# Understanding a Cauchy Sequence Proof

I've got some general confusion over Cauchy sequences I'm trying to clear up. Intuitively, I know that the Cauchy theorem lets us prove convergence of a sequence without knowing about the real number L it actually converges to, by establishing that the distance between two points in the sequence is very small, beyond a certain $$N$$. But actually proving something's a Cauchy theorem with the definition isn't as intuitive for me:

I'm trying to prove that the sequence $$(x_n)$$ which satisfies $$|x_{n+1} - x_n| \le r|x_n - x_{n-1}|$$ where $$0 < r <1$$, is a Cauchy sequence.

I started like this:

for $$n > m$$,

$$|x_n-x_m| = r((|x_n - x_{n-1}|+(|x_{n-1}-x_{n-2}|)+...+(|x_{m+1}-x_m|)) =\sum_{i=m+1} r|x_i - x_{i-1}| \lt \sum_{i=m+1} r(r^{i-1}) \lt {\frac{r(r^{m}-r^{n})}{1-r}}$$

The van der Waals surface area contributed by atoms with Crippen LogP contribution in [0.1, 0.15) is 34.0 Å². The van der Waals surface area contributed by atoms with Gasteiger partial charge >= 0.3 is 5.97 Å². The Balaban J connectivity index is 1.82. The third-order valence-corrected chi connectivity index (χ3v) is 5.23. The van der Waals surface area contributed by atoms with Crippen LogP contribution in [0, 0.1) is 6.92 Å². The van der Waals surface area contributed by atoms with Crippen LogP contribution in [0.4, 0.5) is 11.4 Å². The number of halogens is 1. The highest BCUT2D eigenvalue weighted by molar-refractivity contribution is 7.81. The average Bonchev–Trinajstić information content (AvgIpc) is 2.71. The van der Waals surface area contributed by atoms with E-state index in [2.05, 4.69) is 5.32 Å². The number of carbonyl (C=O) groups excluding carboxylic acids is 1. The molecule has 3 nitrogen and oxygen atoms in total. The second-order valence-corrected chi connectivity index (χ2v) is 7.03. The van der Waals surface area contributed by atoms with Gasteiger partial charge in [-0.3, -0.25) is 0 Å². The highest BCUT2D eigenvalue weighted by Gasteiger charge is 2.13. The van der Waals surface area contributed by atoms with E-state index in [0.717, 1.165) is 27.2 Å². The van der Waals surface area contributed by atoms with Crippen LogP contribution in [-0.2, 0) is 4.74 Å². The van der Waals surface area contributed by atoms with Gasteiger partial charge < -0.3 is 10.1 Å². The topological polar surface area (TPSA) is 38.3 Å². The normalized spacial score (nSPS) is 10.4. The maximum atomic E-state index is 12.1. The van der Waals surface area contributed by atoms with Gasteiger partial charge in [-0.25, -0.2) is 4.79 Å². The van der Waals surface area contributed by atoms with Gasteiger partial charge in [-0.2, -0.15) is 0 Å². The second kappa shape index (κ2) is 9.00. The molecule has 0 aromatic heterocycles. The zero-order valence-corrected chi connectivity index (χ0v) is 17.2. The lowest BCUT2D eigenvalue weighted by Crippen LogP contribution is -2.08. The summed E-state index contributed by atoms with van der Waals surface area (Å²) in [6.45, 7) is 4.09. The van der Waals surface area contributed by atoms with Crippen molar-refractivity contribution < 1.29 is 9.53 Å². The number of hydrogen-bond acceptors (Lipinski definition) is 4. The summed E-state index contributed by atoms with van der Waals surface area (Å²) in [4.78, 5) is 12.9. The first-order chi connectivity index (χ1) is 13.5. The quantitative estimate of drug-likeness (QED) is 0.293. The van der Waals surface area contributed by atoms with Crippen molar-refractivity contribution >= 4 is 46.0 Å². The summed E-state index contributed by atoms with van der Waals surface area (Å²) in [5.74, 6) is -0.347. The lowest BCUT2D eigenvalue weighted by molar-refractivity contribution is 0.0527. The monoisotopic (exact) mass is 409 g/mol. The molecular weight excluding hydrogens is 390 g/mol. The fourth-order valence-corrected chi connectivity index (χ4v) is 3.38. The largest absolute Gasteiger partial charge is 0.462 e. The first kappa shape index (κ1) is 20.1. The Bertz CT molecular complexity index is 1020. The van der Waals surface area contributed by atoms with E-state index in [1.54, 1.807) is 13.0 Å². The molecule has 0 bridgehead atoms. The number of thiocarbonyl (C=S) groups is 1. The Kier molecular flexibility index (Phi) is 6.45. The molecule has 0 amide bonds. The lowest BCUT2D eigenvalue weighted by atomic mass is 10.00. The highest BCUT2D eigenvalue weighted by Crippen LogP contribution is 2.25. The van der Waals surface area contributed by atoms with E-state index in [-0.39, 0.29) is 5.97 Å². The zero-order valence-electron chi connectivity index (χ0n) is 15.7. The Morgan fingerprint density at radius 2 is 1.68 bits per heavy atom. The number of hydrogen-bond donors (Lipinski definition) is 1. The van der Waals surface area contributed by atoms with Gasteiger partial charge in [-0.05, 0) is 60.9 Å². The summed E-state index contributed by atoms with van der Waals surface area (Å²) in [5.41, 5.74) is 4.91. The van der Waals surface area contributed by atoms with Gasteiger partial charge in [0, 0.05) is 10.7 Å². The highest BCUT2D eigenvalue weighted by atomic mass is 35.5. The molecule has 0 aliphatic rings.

but then I'm not sure on how I should proceed or if it's even on the right track (mostly because of that r out front in the numerator).

And I guess at the crux of it all, I'm struggling to understand; what are we actually showing when we apply the Triangle Inequality to these sequences in these proofs (i.e. the right hand side of $$|x_n - x_m|)$$? That the difference of a sequence beyond a certain point is smaller than all of these points in the sequence summed together (thereby helping us prove convergence)?

You are on the right track. You proved that $$|x_n-x_m| \lt {\frac{r(r^{m}-r^{n})}{1-r}}\le {\frac{r^{m+1}}{1-r}} .$$ Now since $$r^m\to 0$$ as $$m\to\infty$$, you have that $${\frac{r^{m+1}}{1-r}}\to 0$$ as $$m\to\infty$$ and so given $$\varepsilon>0$$ you can find $$N$$ such that $${\frac{r^{m+1}}{1-r}}\le \varepsilon$$ for all $$m\ge N$$. Hence, $$|x_n-x_m| \lt \varepsilon$$ for all $$n>m\ge N$$, which shows that you have a Cauchy sequence.